Yesterday I wrote a post in this blog asking for feedback, asking for requests as to what should appear in these posts…
Hank Broomfield, an old friend from my youth, (Yes, I had one!), wrote he was satisfied but being the visual guy he is he wanted pictures. (When I figure out how…)
Sumit Panigrahi, another old friend from this Swiss ´hood, now living in my Canadian homeland, suggested that I should cultivate/inculcate the habit of reading books and divert folks away from computer screens, TV, mobile gadgets and electronic books, that I should somehow convince them that bound books are more beneficial than electronic ones and that one should limit one´s use of electronics.
A difficult task, my friend Sumit, and perhaps best tackled by an example from a book itself…
“Since about that time, war had been literally continuous…but to trace out the history of the whole period, to say who was fighting whom at any given moment, would have been utterly impossible, since no written record, and no spoken word, ever made mention of any other alignment than the existing one…
If all records told the same tale – then the lie passed into history and became truth.
“Who controls the past,” ran the Party slogan, “controls the future: who controls the present controls the past.”
You could prove nothing.
There was never any evidence.
As soon as all the corrections which happened to be necessary…had been assembled and collated, the original copy was destroyed and the corrected copy placed on the files in its stead.
This process of continuous alternation was applied not only to newspapers, but to books, periodicals, pamphlets, posters, leaflets, films, soundtracks, cartoons, photographs – to every kind of literature or documentation which might conceivably hold any political or ideological significance.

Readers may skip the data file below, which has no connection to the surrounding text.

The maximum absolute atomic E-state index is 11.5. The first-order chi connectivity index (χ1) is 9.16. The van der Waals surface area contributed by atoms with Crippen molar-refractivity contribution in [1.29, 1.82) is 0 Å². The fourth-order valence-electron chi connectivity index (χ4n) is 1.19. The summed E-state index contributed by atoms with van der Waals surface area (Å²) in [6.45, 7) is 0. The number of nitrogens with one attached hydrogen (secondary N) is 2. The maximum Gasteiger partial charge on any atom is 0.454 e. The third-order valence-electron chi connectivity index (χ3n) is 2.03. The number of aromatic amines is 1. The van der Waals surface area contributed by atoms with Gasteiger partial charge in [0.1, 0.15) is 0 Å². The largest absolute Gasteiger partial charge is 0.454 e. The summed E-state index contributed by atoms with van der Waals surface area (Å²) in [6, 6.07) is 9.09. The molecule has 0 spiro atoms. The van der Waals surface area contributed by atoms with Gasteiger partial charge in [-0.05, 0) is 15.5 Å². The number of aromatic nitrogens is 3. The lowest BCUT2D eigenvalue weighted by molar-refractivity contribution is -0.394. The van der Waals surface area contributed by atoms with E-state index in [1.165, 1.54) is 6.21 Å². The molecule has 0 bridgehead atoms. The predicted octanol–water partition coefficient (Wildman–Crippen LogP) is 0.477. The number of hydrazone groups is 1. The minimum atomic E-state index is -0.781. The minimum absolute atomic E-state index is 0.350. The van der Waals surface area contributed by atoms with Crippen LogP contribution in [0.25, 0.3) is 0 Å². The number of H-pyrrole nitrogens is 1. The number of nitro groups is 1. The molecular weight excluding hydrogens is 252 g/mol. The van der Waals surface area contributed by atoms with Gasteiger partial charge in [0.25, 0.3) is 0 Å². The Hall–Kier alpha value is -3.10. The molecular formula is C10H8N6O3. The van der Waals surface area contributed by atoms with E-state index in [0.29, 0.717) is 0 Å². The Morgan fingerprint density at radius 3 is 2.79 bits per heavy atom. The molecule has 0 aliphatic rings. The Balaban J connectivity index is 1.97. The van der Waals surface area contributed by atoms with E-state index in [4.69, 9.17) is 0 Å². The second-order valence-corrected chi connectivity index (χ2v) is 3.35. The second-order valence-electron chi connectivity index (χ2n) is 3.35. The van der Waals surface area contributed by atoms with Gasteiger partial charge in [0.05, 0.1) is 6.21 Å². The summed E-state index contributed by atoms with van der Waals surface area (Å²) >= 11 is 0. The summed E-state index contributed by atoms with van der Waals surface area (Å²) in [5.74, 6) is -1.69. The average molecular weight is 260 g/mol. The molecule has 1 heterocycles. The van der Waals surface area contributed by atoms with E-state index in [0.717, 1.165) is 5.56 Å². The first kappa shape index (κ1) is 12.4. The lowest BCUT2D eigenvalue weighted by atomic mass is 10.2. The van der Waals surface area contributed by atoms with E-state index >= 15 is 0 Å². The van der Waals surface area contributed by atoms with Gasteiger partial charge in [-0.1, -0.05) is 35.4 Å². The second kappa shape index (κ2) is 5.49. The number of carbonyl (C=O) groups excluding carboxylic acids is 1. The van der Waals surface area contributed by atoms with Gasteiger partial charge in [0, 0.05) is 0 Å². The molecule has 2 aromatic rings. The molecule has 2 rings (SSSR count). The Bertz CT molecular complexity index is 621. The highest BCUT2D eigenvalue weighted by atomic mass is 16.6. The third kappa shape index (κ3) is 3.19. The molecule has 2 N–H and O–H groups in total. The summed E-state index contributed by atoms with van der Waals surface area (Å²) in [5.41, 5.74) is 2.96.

Day by day and almost minute by minute the past was brought up to date.
In this way every prediction made by the Party could be shown by documentary evidence to have been correct.
Nor was there any item of news, or any expression of opinion, which conflicted with the needs of the moment, ever allowed to remain on record.
All history was a palimpsest, scraped clean and reinscribed exactly as often as was necessary.
In no case would it have been possible, once the deed was done, to prove any falsification had taken place…
No other copy existed to contradict it.
Books were recalled and rewritten again and again and were invariably reissued without any admission that any alteration had been made.”
(George Orwell, 1984)
It is far far easier to alter an electronic record than it is to go door to door burning books.(aka Ray Bradbury´s Fahrenheit 451)
A book does not need batteries or a power source.
A book, by its very reality, is far more comforting than a piece of electronica that is only as endurable as its escape from tampering.
But a hard copy once published and printed cannot be altered.
Why look out the window?
Because what is perceived from outside leaves far deeper an impression than anything captured by a screen.
It is as life itself is.
No electronic medium will ever enhance a person to the same degree as the sun upon one´s face, the wind through one´s hair, the perfume of a wild flower.
Electronics might make information gathering faster, but they will never make information gathering as meaningful as a bound book, a view from a window or a walk will.